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When is it the best option to build a new home?


When you own a property that requires modernisation, it’s important to weigh up whether renovating or rebuilding is the right option. Here Hugo Tugman, founder of Architect Your Home and Interior Your Home, explains.

The most common reasons to keep the existing building and renovate are:

  • If it has architectural charm or merit to be preserved. It is impossible to truly reproduce the authenticity of genuinely old buildings and it’s often important to try to keep the building’s fabric, both for exterior character and interior features.
  • Even if a building is going to be changed radically, very often there are cost advantages to keeping the most basic fabric in place, rather than starting again with new footings, external walls etc.
  • It can be a lot easier to get planning approval for alterations to an existing building (often possible under permitted development) than to get permission for a new house. This is not always the case but, in many, will be the path of least resistance.
  • From a “green” perspective, retaining and reusing things that already exist is generally seen as requiring less energy than demolishing and building from scratch.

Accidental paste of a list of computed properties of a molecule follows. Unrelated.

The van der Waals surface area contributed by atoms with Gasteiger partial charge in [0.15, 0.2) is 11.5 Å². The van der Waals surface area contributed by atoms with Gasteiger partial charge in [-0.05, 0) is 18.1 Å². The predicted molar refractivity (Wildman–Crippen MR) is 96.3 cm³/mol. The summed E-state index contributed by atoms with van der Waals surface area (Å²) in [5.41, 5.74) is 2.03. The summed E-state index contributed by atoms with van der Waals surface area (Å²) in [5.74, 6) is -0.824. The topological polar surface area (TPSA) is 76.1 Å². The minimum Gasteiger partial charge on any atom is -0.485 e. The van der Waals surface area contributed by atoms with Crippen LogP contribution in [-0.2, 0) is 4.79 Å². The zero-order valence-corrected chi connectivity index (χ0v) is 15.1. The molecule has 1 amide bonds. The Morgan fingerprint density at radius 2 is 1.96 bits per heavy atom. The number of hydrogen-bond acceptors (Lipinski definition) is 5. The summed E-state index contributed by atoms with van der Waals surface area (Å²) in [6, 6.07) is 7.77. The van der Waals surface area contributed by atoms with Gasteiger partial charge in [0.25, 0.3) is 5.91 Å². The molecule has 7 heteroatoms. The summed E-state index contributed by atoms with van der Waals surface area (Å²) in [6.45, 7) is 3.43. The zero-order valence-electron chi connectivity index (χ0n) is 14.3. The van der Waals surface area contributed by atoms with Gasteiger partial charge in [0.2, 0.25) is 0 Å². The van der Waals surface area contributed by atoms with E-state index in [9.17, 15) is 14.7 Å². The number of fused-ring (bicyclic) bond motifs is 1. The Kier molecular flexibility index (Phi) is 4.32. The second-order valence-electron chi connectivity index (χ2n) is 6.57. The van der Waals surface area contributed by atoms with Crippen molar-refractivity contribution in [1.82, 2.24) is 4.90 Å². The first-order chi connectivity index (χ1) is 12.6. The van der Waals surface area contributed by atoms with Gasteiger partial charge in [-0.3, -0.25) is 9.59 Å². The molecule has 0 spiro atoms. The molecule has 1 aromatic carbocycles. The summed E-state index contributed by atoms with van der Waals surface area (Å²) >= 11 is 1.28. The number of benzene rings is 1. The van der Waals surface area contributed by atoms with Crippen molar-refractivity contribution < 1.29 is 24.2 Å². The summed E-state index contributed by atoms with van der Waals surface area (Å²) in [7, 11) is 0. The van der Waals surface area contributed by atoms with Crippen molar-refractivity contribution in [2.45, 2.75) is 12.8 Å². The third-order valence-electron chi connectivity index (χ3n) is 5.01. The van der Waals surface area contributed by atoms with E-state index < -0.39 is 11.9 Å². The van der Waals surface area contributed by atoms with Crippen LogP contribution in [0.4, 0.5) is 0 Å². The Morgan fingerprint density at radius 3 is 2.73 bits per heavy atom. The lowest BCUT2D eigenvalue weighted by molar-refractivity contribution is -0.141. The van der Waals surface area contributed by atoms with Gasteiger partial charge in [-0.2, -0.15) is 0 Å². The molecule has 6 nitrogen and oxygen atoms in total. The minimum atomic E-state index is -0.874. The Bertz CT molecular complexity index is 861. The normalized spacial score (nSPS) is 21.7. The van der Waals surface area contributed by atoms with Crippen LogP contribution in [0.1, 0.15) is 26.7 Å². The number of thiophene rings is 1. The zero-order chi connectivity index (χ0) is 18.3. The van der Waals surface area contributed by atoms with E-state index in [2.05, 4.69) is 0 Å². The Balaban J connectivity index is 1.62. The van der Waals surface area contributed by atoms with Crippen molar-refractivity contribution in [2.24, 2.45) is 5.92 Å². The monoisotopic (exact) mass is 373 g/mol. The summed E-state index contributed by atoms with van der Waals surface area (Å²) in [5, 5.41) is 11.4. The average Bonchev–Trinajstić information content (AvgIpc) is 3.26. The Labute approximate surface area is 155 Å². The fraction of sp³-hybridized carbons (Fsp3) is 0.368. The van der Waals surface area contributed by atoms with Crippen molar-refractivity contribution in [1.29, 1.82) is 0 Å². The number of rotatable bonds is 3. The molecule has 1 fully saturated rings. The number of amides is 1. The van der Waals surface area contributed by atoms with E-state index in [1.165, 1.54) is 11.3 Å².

The most common reasons to knock down your home and rebuild are:

  • Modifications to an existing building are generally subject to full VAT, while new-build projects are zero rated for VAT, so it often makes financial sense to start again.
  • From a “green” perspective, while the process of knocking down and rebuilding might require more energy than retaining and reusing, if the existing building fabric cannot be upgraded effectively, the long-term energy losses of retaining it can outweigh the short-term energy use in a rebuild.
  • Many people will feel much more comfortable with something newly built, knowing that it is entirely sturdy, where the services run and so forth. In addition, anomalies such as over-steep staircases and narrow doorways can be avoided.’


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